The “New” Multiculturalism: National and Educational Perspectives, pp. 6 of 11

“As Singapore moves towards a more diverse landscape, it is important that we continue to embrace diversity. Let us all do our part to understand other cultures, and going beyond that, let us also be advocates of racial harmony”[v]

While Singapore’s concept of mainstream multiracialism and diversity has necessarily widened to contain other communities and their corresponding social and cultural norms, this is being done on the government’s own terms in order to control differences and to sustain national narratives of cohesion and unification. As part of this effort, the education system has been recruited to play a major partnership role. Part of this process includes directing latent civic consciousness and a new civil society sensibility into “safe volunteerism” (Ismail, 2010) or “responsible advocacy” (Tan, 2009) within and beyond borders. As part of the nurturing process to produce a “rooted Singaporean with a global sensitivity” this direction has drawn criticisms on the dangers of perpetuating further unquestioned power structures (Ismail, 2010).

Characteristic of carefully calibrated social and political adaptations to a globalising and borderless environment, the acknowledgement of widening diversity is a confident and constructive step, but the process is not without its pitfalls, as the recent discordant debates on inclusion and recognition of the gay community in mainstream society have demonstrated (see Mathews, 2014). But as noted by observers, these policy frameworks are sometimes too often “typically left unspecified” (Chua & Kwok, 2001, p. 67) or still part of “managing [acceptable] visibility” (Shaw & Ismail, 2010) of the “other.” To a proposed ban on public drinking within a designated area in Little India after the December 2013 “riot,” a suggestion was offered by an advocacy group (Gee, 2013):

This experience suggests that there’s a better response to the issue of anti-social behaviour resulting from alcohol consumption in Little India than the ban that was put into force. Surely no one can believe that the men who drank there before December have given up alcohol: they’ve just gone somewhere else and some may now be consuming it in other areas where previously there were significantly lower levels of social drinking. Perhaps a more logical response in the future would be to see the areas of Little India where working men gather to meet friends and drink as ‘areas of tolerance’, to be managed and regulated with care, so that any potential problems are anticipated and contained in a timely way.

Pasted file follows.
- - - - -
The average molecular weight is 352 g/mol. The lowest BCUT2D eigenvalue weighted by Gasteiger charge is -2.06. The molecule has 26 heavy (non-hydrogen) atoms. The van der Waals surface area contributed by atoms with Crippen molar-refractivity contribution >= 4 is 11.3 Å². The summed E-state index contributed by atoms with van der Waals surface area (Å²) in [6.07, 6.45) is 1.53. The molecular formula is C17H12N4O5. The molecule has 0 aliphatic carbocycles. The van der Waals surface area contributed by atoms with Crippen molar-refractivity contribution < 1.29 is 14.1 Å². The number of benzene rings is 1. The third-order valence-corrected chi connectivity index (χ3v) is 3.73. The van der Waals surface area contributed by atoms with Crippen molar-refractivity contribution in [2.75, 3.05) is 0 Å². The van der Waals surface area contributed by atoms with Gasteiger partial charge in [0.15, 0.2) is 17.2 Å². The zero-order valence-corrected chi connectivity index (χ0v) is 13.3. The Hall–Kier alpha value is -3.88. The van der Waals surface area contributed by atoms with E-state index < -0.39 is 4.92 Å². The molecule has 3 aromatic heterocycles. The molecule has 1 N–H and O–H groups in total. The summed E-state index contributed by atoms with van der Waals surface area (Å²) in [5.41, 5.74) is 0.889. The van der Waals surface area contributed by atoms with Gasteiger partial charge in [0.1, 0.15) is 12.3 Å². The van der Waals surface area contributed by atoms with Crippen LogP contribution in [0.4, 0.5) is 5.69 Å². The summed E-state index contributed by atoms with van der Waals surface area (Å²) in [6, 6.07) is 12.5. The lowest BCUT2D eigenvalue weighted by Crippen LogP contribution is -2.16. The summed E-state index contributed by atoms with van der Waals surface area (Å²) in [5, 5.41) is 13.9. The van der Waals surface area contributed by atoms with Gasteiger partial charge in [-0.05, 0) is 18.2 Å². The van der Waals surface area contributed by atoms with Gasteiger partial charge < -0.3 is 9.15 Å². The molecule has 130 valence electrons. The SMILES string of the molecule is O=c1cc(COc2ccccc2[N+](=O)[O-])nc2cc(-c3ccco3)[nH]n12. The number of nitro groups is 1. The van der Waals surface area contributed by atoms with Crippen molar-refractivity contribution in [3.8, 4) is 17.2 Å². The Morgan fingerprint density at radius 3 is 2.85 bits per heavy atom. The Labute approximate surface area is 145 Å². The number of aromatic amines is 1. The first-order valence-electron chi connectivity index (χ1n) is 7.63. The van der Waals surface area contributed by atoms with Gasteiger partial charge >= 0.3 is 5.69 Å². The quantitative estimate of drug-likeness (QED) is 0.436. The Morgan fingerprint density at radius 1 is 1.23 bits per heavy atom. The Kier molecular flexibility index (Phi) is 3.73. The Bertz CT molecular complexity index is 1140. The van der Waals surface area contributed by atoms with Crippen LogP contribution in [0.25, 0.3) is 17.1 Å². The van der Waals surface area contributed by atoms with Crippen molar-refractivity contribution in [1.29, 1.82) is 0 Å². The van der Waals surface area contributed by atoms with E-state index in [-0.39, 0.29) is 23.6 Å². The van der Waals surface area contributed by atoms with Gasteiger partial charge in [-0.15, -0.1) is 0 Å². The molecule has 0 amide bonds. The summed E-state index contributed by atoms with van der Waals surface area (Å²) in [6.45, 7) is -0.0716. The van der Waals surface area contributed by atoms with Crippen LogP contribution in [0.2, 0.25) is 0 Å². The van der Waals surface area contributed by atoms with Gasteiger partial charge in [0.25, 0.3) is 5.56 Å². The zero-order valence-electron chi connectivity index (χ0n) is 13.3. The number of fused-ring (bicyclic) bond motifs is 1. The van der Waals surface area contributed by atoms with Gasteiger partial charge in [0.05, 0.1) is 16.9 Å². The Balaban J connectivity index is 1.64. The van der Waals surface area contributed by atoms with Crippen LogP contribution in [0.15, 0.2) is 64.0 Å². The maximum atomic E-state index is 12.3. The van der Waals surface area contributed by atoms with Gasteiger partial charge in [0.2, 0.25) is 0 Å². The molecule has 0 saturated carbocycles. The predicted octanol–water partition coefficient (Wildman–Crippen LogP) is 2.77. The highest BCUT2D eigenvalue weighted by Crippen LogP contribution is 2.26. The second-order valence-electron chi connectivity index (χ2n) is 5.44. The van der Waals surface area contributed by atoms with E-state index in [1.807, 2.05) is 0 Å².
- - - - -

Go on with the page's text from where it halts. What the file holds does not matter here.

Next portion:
Outbreaks of disorder notwithstanding, the responses to these milestone events reflect a dynamism within the Singapore leadership and its vigilance on the outcomes and complexities of simplifying the increasingly complex social order as well as a “soft resilience” (Ismail & Shaw, 2011) from its people. The Committee of Inquiry Report of June 2014 had new restrictive orders but highlighted (Anon, 2014) too,

…the importance of communication and cultural awareness in fostering a better relationship between workers and figures of authority. It had recommended basic training in cultural sensitivity for those who frequently interact with foreign workers, such as bus drivers, timekeepers, auxiliary police and police officers.

An Inspiring Quote

"[Open-mindedness] includes an active desire to listen to more sides than one; to give heed to facts from whatever source they come; to give full attention to alternative possibilities; to recognize the possibility of error even in the beliefs that are dearest to us."

~ John Dewey, How We Think

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